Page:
Meaning of “surround” in the English Dictionary

"surround" in British English

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surroundverb [ T ]

uk /səˈraʊnd/ us /səˈraʊnd/

B1 to be everywhere around something:

Snow-capped mountains surround the city.
Gwen sat at her desk, surrounded by books and papers.
Mystery still surrounds the exact circumstances of Stalin's death.
She said that she wanted to die surrounded by the people she loves (= with them all present).
Early this morning, armed police surrounded (= moved into a position so that they were everywhere around) a house which they thought contained an escaped prisoner.

More examples

  • A county usually consists of several towns and the rural areas which surround them.
  • She made her entry to the ceremony surrounded by a group of photographers.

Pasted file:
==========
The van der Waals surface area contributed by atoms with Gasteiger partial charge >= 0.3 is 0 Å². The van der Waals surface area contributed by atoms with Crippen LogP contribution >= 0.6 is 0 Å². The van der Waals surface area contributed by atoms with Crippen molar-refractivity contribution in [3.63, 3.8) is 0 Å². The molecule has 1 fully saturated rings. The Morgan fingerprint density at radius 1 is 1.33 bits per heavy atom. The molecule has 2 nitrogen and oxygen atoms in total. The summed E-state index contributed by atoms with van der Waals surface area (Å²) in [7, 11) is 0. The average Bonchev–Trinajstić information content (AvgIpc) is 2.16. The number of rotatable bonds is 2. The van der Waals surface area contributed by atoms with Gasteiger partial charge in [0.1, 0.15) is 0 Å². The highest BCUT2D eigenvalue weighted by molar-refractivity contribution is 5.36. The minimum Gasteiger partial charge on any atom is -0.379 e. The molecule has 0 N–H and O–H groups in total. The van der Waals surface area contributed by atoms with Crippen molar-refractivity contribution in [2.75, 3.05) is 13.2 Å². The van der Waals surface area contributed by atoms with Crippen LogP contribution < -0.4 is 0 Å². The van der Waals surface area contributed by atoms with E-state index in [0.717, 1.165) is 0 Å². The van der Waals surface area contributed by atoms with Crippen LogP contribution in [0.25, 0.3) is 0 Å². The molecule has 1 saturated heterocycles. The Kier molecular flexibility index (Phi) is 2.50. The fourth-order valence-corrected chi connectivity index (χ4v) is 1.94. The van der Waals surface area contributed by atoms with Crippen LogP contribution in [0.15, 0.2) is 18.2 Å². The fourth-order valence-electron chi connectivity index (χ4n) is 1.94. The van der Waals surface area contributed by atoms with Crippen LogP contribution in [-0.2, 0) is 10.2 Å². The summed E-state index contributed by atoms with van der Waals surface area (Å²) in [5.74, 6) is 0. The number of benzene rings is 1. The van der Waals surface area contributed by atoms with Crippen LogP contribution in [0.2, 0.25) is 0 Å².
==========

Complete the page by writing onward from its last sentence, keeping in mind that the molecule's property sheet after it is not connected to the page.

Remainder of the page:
• The hotel is surrounded by perfectly manicured gardens.
  • The president arrived surrounded by his minders.
  • The house is surrounded by trees, so it's not overlooked at all .
adjective [ before noun ] uk /səˈraʊn.dɪŋ/ us /səˈraʊn.dɪŋ/


A lot of the children at the school do not live in the town, but come in from the surrounding countryside.


uk /səˈraʊnd/ us /səˈraʊnd/

(Definition of “surround” from the Cambridge Advanced Learner’s Dictionary & Thesaurus © Cambridge University Press)

"surround" in American English

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surroundverb [ T ]

us /səˈrɑʊnd/

to be around something on all sides:

Snow-capped mountains surround the city.
The house was surrounded by dense woods.

To surround something also means to have to do with it or to result from it:

I’m interested in the circumstances surrounding the accident.
The controversy that surrounded the police action led to a number of investigations.
adjective [ not gradable ] us /səˈrɑʊn·dɪŋ/

Hundreds of people fled from the city and are now living in the surrounding countryside.

(Definition of “surround” from the Cambridge Academic Content Dictionary © Cambridge University Press)